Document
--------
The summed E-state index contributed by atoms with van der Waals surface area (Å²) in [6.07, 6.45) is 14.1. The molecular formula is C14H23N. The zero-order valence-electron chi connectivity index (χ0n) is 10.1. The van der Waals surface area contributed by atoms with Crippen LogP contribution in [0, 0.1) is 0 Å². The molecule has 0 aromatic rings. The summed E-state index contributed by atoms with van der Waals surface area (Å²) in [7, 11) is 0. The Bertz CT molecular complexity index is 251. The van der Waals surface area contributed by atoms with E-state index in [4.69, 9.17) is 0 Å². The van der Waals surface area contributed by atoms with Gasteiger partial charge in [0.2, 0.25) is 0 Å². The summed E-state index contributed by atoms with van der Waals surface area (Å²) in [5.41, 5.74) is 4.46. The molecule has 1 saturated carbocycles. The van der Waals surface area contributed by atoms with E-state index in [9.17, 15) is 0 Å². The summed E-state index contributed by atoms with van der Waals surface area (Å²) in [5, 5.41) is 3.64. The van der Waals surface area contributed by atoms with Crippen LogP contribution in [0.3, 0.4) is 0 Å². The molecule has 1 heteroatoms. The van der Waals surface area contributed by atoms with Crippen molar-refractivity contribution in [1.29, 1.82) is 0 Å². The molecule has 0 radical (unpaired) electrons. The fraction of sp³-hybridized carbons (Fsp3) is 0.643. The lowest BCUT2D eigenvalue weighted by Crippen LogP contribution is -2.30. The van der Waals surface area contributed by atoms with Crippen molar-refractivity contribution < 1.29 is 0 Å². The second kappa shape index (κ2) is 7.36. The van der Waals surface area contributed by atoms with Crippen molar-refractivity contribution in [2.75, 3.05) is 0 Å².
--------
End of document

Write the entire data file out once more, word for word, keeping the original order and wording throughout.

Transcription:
The summed E-state index contributed by atoms with van der Waals surface area (Å²) in [6.07, 6.45) is 14.1. The molecular formula is C14H23N. The zero-order valence-electron chi connectivity index (χ0n) is 10.1. The van der Waals surface area contributed by atoms with Crippen LogP contribution in [0, 0.1) is 0 Å². The molecule has 0 aromatic rings. The summed E-state index contributed by atoms with van der Waals surface area (Å²) in [7, 11) is 0. The Bertz CT molecular complexity index is 251. The van der Waals surface area contributed by atoms with E-state index in [4.69, 9.17) is 0 Å². The van der Waals surface area contributed by atoms with Gasteiger partial charge in [0.2, 0.25) is 0 Å². The summed E-state index contributed by atoms with van der Waals surface area (Å²) in [5.41, 5.74) is 4.46. The molecule has 1 saturated carbocycles. The van der Waals surface area contributed by atoms with E-state index in [9.17, 15) is 0 Å². The summed E-state index contributed by atoms with van der Waals surface area (Å²) in [5, 5.41) is 3.64. The van der Waals surface area contributed by atoms with Crippen LogP contribution in [0.3, 0.4) is 0 Å². The molecule has 1 heteroatoms. The van der Waals surface area contributed by atoms with Crippen molar-refractivity contribution in [1.29, 1.82) is 0 Å². The molecule has 0 radical (unpaired) electrons. The fraction of sp³-hybridized carbons (Fsp3) is 0.643. The lowest BCUT2D eigenvalue weighted by Crippen LogP contribution is -2.30. The van der Waals surface area contributed by atoms with Crippen molar-refractivity contribution < 1.29 is 0 Å². The second kappa shape index (κ2) is 7.36. The van der Waals surface area contributed by atoms with Crippen molar-refractivity contribution in [2.75, 3.05) is 0 Å².